How ‘IT’ Became One of the Biggest Horror Movies of All Time

Drew Dietsch
Movies Horror
Movies Horror

IT just had one of the most massive and unexpected debuts in cinematic history. The Stephen King adaptation shattered expectations in every way. With an opening weekend take of $123 million, here are just some of the records IT now holds:

  • Biggest September opening weekend
  • Largest Fall opening
  • Biggest opening for a horror film
  • Largest number of screens for an R-rated movie
  • Second largest R-rated opening (behind Deadpool)
  • Fifth highest grossing R-rated horror film of all time

And this is after only a single weekend. Expect IT to continue to break records and become an even bigger phenomenon. But, exactly why did this particular horror film hit so big? Early estimates had the movie tracking at a maximum of $80 million. What led to such an enormous swell of interest? FANDOM breaks it down, below.


We can’t stress enough how important marketing is in this day and age. Much like DeadpoolIT took huge advantage of social media channels to get the word out. Not to mention that the trailers and teasers we saw clearly got the film’s concept and tone across.

There was also a clear attempt in the marketing to sell IT as more than just another typical horror release. That’s not a slag against the horror genre at all. But a lot of horror films are sold as easy thrills for a date night. IT was presented as an event and audiences responded in kind.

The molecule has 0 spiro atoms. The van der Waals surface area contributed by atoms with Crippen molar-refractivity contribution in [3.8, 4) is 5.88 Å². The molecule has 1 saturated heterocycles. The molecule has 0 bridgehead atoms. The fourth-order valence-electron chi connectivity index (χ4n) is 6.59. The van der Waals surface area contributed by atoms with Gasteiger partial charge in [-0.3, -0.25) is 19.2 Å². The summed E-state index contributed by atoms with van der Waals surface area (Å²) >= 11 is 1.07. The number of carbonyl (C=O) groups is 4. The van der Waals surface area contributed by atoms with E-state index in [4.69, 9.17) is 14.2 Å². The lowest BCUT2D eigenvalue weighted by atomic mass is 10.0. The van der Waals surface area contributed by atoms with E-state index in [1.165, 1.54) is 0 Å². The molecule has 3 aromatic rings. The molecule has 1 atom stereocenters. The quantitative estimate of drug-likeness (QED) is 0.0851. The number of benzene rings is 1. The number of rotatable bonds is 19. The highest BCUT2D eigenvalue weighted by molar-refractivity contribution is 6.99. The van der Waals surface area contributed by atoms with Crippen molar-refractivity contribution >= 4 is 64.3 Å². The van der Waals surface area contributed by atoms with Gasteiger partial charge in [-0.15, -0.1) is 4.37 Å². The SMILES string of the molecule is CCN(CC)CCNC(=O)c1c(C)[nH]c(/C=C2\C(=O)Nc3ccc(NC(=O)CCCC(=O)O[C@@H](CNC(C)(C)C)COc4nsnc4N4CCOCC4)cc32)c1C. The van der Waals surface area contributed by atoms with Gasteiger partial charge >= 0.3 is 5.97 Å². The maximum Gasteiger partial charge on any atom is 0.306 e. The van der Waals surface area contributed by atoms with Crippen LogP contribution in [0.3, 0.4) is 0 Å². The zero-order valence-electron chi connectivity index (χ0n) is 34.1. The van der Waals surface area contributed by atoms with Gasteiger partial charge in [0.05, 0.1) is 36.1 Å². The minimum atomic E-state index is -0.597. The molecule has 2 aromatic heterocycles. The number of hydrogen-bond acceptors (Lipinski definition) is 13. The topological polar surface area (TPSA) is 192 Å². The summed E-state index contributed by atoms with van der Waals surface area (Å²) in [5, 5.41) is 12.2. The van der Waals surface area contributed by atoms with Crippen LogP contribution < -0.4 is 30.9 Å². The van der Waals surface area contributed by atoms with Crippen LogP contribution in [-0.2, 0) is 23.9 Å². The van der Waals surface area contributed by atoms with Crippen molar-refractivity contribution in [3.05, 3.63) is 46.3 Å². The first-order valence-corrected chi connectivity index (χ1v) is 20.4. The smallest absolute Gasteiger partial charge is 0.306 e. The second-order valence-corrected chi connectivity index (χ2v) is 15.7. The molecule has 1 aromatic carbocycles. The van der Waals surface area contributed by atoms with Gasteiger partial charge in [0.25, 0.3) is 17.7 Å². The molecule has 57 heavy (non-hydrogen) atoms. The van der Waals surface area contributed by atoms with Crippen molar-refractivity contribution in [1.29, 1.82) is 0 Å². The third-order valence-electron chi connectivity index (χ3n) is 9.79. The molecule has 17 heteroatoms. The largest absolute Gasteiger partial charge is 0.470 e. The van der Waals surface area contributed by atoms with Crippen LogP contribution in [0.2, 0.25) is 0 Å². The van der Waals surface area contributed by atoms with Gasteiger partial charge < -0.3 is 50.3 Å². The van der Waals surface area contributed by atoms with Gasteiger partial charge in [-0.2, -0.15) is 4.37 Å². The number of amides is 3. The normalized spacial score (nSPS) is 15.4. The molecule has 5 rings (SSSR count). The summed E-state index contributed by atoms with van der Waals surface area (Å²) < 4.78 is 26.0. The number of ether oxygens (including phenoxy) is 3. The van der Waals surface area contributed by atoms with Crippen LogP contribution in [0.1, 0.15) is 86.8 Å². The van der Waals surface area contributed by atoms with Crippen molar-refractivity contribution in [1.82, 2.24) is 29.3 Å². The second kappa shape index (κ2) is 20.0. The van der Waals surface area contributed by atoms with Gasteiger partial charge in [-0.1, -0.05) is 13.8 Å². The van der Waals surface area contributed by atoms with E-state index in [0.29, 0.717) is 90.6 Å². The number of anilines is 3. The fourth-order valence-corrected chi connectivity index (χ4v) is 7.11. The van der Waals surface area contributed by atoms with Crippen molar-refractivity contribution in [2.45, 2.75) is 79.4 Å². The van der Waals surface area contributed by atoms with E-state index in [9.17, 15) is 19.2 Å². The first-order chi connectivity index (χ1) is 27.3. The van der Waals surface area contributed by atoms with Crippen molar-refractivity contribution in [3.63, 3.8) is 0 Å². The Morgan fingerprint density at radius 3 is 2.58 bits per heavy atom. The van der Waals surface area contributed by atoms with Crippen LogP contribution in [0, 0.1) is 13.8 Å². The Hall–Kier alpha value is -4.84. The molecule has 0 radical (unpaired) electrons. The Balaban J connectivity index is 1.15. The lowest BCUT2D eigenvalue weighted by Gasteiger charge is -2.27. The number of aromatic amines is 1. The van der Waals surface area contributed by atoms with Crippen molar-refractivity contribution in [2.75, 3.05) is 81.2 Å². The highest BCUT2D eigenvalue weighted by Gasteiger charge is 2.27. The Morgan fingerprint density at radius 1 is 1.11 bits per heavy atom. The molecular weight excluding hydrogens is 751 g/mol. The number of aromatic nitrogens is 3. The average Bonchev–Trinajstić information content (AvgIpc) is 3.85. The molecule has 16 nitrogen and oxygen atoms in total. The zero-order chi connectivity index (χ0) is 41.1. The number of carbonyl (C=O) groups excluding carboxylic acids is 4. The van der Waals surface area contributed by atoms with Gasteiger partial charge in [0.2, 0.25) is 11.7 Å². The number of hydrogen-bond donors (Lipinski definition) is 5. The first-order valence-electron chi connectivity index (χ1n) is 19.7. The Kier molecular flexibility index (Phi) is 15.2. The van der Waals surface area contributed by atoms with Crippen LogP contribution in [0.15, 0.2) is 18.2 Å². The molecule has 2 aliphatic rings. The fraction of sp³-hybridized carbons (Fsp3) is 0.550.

We also have to take into account how beloved this property is. Stephen King’s novel is one of his most notable and most read. Plus, the 1990 miniseries is a nostalgia classic. The rule of thumb is that pop culture comes back around every twenty years — much like the ravenous Pennywise who awakens every twenty-seven years to feed. Children are now adults after twenty years have passed, and the things they grew up with become touchstones for their lives.

IT hit both fans of the miniseries as well as fans of the 1980s in general thanks to the film’s era. That wide spectrum of nostalgia was a clear factor in the film’s ability to tap into the widest audience possible.


Let’s be honest: success is often about being in the right place at the right time. IT had the benefit of following up a dismal few weeks at the box office in regards to attendance. That doesn’t mean there weren’t good movies out there — I thoroughly enjoyed The Hitman’s Bodyguard — but there wasn’t anything that felt necessary to see on the big screen.

IT took advantage of this long lull and made itself feel like a movie you needed to see with a packed audience. September is usually a dumping ground for less hyped movies, so IT staked its claim for the month and that timing paid off.


The last thing we have to highlight seems like an obvious one but deserves the spotlight: IT is a good movie. Granted, poor movies do well and great movies flop all the time, but IT is definitely being boosted by the fact that Warner Bros./New Line Cinema treated this movie with respect and polish. The word-of-mouth on the film has been fantastic and that’s going to drive people to the theater more than anything.

I’m a horror fan who has been dying to see the genre be treated like A+ event filmmaking. The success of IT is nothing but uplifting for me. This is cause for celebration. And if you haven’t seen the movie yet, don’t hesitate any longer. This is one that deserves it.

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